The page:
Lessons You Can Learn From Johnny Depp's Financial Woes

Oh goodness. Johnny Depp is in the news. For not good things. Again.

This week, Bloomberg and the Private Wealth magazine shared further insights on Johnny Depp's lawsuit against his management company for allegedly mishandling his funds.

For some background, many affluent individuals hire a company, usually a management group, to take care of their taxes, bill payments, investments, and everything else financially related. Essentially they are a one-stop shop for their busy clientele, as they are expected to run their business and private life.

Typically the company retains a percentage of the client's gross annual income. In this case, the Management Group (TMG) led by two brothers, Joel and Robert Mandel retained 5% of Depp's annual earnings. Roughly $28 million over the last 17 years.

The Issue

Depp has filed a lawsuit against TMG, seeking $25 million in damages for negligence and mismanagement. He claims that their tax filings for him are inaccurate amongst other complaints.

TMG claims that this lawsuit was filed in retaliation of them filing Depp's home for foreclosure. Which is happening, because Depp is allegedly not paying on the loan that the TMG had to secure for him after his initial loan through City National  defaulted.

TMG had previously warned Depp that his lavish lifestyle was unsustainable. They revealed a breakdown of his $2 million per month expenditures. And shared conversations where they advised Depp to cut back on his spending, only to be met with a litany of profanity from the actor.

My Two Cents

Irregardless (yes that's a word) of your feelings about Depp's spending or if his trusted advisors could have prevented his financial meltdown- the issue lies in the fact that it is not wise for anyone to completely hand over their financial well-being to an outside entity or individual.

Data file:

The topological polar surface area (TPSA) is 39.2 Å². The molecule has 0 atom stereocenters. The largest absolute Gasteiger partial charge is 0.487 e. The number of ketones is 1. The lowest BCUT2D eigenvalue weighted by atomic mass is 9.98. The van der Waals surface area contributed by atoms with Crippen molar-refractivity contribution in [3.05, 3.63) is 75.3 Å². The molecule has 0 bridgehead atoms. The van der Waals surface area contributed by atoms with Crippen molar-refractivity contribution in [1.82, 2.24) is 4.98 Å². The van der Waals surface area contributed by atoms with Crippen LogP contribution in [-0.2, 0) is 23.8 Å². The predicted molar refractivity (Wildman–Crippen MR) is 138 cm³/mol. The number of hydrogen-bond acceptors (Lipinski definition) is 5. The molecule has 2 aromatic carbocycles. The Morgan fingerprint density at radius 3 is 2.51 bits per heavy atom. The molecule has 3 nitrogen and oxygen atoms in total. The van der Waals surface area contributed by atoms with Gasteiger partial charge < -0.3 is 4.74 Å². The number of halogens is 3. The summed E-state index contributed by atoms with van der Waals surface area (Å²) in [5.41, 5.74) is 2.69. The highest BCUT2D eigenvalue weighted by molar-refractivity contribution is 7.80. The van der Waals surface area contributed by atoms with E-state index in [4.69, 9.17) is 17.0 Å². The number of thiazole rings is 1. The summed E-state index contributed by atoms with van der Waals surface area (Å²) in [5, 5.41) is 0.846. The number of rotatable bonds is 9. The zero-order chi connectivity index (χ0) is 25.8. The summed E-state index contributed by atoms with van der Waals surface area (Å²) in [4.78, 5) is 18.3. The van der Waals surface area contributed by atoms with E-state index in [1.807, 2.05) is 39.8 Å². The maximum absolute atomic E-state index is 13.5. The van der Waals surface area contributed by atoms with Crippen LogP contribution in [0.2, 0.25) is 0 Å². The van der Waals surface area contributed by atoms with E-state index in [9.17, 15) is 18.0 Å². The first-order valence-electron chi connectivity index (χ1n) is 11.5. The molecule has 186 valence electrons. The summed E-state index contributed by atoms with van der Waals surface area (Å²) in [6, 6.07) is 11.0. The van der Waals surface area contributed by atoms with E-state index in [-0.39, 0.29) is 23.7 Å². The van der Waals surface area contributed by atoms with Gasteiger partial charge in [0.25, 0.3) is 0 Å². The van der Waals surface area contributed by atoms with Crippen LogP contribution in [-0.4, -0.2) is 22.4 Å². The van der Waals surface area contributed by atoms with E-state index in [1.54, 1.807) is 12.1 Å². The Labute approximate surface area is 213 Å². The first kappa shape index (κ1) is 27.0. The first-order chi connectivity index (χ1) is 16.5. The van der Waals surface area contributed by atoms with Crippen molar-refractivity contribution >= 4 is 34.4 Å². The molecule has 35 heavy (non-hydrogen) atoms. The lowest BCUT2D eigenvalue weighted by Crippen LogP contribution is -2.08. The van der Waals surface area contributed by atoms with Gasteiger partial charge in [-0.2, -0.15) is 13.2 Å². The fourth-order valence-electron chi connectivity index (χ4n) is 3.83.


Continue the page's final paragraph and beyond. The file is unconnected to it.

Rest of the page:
Let's put it this way: it would be like expecting your personal trainer to do pushups or burpees on your behalf. Or expecting to maintain a fit body, when you eat like crap five days out of the week. Or thinking that you can get all your workouts done in January, to last you the rest of the year.

It doesn't work. You have to be an active participant in your well-being. And the experts that you hire need to take the time to educate you on how to be financially savvy. As opposed to just doing the work for you.

What you can learn from this

I've worked with hundreds of small business owners. And have spoken to thousands of entrepreneurs. And many of them fall in to the trap of hiring a financial professional and expecting he or she to do all of the work for them.

NO. 

It is your duty to be involved and seek out educational opportunities.

Like I tell all of my clients, "No one cares more about your money than you do. So it's your job to make it your business."

And to my financial professional colleagues, don't do all of the work for your client. Teach them how to fish and empower them with information to learn how to manage their money for themselves.

At the end of the day, 99% of financial professionals want to do right by their client. But, the relationship is a two-way street. And will only work if both parties are active.

As an entrepreneur, here are three things you can do to avoid Johnny Depp's financial disaster.

  1. Weekly money dates and monthly reviews. Reconcile your books on a weekly basis. And request a monthly financial analysis meeting with your financial professional, to review your cash flow, expenses and (hopefully) profit
  2. Establish checks and balances. Do not work with only one financial professional. The person who files your taxes should be different than your bookkeeper or accountant or personal financial advisor. Checks and balances protects everyone.
  3. Stay educated. Seek out opportunities to learn how to do your books, run financial reports and become savvy with your money. A great place to start is our Financial Foundations program. You can check out the testimonials and get information about the program, here.

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